In the declassified document, the Pentagon reveals supposed details about Israel’s deterrence capabilities, but it kept sections on France, Germany and Italy classified. Those sections are blacked out in the document.
Both these media were rumored to have been tipped off about this obscure report at the time by persons in Washington. (Both the RT and Press TV stories falsely claim that the U.S. gave Israel help in building a hydrogen bomb. This is incorrect.)
However, in the past 24 hours several media in the U.S. and elsewhere have now chosen to report on the February declassification by the Pentagon. This coincides with stepped up efforts this week by the Obama administration to weaken Israel’s deterrent capabilities, including leaking to the Wall Street Journal incorrect allegations that Israel directly spies on the U.S.
An informed person connected to the government in Jerusalem, tells me:
… It is part of a pattern of carefully controlled leaking of information which is very hard to attribute to a specific government agency or individual. Nevertheless it is clear what is happening.”
“The failure to maintain the degree of mature and cooperative discretion that officials from several governments have exercised up to now, marks a serious change in the code of conduct.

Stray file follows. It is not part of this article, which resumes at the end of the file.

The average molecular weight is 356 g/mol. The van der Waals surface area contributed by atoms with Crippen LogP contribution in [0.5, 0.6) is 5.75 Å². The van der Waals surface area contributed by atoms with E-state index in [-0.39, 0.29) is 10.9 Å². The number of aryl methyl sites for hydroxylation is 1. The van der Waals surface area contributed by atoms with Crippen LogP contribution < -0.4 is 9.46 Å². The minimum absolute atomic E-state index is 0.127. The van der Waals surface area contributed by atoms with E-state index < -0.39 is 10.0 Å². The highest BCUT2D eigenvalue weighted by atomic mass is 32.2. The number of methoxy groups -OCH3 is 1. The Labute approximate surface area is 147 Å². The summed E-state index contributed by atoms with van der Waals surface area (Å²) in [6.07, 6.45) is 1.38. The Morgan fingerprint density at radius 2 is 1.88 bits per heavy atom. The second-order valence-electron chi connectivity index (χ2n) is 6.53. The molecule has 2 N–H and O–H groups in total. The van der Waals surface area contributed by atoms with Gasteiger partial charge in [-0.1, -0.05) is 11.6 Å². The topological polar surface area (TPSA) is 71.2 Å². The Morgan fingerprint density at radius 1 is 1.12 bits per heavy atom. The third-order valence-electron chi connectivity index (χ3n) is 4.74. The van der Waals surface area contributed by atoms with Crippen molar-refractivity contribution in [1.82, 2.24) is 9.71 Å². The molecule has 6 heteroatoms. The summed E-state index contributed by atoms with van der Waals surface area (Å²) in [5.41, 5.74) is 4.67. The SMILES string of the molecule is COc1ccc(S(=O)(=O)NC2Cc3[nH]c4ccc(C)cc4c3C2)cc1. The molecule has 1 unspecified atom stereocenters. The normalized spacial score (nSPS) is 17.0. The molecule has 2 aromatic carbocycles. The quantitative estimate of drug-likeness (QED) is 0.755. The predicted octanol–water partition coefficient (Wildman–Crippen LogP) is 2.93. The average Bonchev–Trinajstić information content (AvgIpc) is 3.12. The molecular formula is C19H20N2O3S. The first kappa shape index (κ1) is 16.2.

The Middle East crisis has now taken another turn for the worse (how much worse can it possibly get?) with the fall of Yemen, due in part to deliberate neglect by the US.
Here are some reports which might help to understand the complicated alignment of forces fighting in Yemen, and at the same time might enable us to understand what on earth is Obama’s strategy (if indeed he has one at all).
First, the facts (or as much as I can make out from the muddle of reporting):
Back in early February I posted about the Iranian backed Houthi rebels Yemeni President Abed Rabbo Mansour Hadi and taking over the country in a coup, and the ensuing (and surprising) American backing of the Houthi rebels in their fight against ISIS. The Saudis were both outraged at the American betrayal and extremely worried about their own security, making Israeli fears almost pale into insignificance in comparison, as the ToI reports:
As the rebels have managed to sack much of the port town of Aden, pushing Hadi out of his home Wednesday and sparking Saudi-led airstrikes, the concerns on the Israeli side are clear.
Firstly, an Iranian takeover of the strategic Bab el Mandeb Strait and the possibility of a Israeli ships coming under fire with no one officially taking responsibility for such attacks would not bode well for the Jewish state.
But aside from the threat of assaults on ships, the Iranian-Houthi takeover of Yemen raises another serious concern for Israel, namely, the potential rising influence of Iran in the region, which will allow the Islamic Republic to improve its position during negotiations on the country’s nuclear program.